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In her second book, Girls Gone Mild, she writes about a new trend she has discovered in speaking to thousands of girls and young women in the aftermath of the publication of A Return to Modesty. She draws upon over 100 in-depth interviews and thousands of email exchanges with women from ages twelve to twenty eight, representing diverse racial, religious and economic backgrounds. Some identify as Christians or Jewish, liberals or conservatives, feminists or not. The one thread tying all of these together is a desperation to find new and better role models. Shalit says the book is "about my search for an alternative to our Girls Gone Wild culture. It's about finding a way to acknowledge sexuality without having to share it with strangers. It's about rediscovering our capacity for innocence, for wonder, and for being touched profoundly by others."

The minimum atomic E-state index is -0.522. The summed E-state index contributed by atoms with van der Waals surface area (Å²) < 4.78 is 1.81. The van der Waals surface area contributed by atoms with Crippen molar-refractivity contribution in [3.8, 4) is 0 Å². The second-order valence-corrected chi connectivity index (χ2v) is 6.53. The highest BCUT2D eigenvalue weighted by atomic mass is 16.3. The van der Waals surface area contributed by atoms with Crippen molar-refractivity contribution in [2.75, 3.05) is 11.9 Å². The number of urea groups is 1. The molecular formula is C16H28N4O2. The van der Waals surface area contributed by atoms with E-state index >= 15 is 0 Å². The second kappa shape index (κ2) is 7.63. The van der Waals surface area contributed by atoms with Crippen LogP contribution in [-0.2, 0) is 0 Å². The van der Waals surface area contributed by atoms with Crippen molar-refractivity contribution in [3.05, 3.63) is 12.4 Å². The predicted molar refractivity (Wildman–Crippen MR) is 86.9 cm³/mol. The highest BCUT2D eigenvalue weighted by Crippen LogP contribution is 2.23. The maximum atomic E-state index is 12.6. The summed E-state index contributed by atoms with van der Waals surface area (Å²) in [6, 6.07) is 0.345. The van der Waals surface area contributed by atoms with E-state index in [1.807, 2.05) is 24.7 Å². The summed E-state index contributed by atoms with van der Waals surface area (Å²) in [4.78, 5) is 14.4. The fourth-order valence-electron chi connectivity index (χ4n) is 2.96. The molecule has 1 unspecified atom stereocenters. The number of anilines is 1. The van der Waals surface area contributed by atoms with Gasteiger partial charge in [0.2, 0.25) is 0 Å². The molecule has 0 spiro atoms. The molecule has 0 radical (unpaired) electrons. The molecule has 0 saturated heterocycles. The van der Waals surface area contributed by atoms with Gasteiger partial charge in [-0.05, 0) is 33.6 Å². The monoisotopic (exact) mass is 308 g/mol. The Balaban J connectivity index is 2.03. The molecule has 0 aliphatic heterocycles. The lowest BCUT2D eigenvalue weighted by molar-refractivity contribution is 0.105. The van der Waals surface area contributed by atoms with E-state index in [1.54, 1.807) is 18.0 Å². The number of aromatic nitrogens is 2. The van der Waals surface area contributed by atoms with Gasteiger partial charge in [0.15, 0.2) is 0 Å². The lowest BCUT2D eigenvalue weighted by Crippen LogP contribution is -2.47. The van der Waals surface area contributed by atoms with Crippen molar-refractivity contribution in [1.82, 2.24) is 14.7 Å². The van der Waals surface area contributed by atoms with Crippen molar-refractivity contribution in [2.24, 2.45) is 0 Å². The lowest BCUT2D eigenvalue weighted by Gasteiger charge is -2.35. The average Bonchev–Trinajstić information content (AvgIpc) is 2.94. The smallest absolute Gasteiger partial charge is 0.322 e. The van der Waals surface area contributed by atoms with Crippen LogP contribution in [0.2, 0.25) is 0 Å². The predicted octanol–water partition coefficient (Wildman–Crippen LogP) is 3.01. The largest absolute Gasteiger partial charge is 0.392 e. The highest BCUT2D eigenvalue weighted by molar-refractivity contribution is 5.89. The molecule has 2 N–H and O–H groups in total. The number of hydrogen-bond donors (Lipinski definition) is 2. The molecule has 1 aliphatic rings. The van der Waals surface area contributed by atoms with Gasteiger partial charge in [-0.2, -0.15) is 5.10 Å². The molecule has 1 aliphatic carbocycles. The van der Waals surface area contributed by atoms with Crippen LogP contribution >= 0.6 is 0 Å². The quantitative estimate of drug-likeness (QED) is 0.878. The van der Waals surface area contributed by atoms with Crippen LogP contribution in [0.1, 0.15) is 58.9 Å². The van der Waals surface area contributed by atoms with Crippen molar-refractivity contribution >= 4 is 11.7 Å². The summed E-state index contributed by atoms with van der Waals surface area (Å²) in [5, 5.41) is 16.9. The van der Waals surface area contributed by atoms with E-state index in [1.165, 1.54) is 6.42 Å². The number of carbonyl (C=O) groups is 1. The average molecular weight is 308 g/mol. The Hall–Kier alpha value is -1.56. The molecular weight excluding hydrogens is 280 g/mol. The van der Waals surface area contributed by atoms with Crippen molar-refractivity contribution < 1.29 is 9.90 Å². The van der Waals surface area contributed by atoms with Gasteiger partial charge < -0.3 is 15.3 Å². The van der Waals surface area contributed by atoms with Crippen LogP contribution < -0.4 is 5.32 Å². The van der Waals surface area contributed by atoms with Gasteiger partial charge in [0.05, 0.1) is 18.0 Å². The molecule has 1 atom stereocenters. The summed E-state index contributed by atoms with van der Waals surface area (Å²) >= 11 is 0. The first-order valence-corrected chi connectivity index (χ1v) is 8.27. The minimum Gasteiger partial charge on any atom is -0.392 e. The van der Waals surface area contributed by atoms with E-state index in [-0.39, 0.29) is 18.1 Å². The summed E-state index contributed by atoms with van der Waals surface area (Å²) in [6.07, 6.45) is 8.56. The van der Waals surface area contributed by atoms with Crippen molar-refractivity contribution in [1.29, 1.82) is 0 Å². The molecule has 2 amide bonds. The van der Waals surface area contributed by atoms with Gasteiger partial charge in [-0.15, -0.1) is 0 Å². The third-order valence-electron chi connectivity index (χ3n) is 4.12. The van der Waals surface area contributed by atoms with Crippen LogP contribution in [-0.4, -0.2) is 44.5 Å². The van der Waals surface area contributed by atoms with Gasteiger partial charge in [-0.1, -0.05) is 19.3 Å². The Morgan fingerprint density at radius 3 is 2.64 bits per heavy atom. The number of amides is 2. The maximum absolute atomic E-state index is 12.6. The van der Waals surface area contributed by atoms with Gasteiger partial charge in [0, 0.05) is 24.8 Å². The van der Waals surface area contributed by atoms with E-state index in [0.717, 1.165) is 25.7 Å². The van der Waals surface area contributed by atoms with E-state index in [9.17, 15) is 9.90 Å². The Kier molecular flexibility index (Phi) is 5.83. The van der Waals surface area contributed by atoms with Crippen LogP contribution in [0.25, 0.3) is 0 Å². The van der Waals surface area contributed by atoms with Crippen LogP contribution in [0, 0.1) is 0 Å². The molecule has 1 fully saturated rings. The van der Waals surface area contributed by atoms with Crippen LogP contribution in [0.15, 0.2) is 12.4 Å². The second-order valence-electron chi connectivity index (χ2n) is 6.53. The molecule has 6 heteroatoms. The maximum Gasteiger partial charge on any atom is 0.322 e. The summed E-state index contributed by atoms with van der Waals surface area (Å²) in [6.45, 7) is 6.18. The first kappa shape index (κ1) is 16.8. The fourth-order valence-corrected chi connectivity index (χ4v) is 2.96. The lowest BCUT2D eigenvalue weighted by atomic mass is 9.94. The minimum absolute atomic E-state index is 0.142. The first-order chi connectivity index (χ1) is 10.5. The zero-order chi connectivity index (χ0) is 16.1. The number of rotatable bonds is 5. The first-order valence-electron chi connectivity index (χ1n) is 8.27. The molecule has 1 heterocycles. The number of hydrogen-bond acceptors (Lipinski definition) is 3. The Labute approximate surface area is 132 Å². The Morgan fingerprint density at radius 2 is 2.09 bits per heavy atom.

Shalit opens by discussing Bratz, those Barbie-like dolls that look "hotter than hot," appearing overtly sexual in slinky clothes. Marketed to pre-teen girls, these dolls encourage even the youngest girls to see themselves as sexual creatures who can use their sexuality to attract others. In a Bratz book even the youngest girls are asked to fill in the blanks: "When I want to look hot for an extra special occasion I'll put on _________." "These days, the way dolls are dressed," Shalit says, comparing Bratz to a beloved Cabbage Patch Doll from her youth, "the question is not so much 'Is my dolly real?' as 'How much does she charge per hour?'" From Bratz and the countless similar products, whether sexy dolls or t-shirts sold to infants emblazoned with sexy slogans or thong underwear for six year olds, we see that being a child is no longer a valid excuse not to be sexualized. And further to this, being publicly sexual has become the most, and possibly the only, acceptable way for girls to express maturity. Thankfully a rebellion is underway, and one that may even represent the dawning of a fourth wave of the feminist movement. This rebellion, girls and young women rising against the sultry status quo, is a reaction to the over-sexualization of nearly everything. The rebellion is the theme of the book. It shares equally the despair of the status quo and the hope for a better future.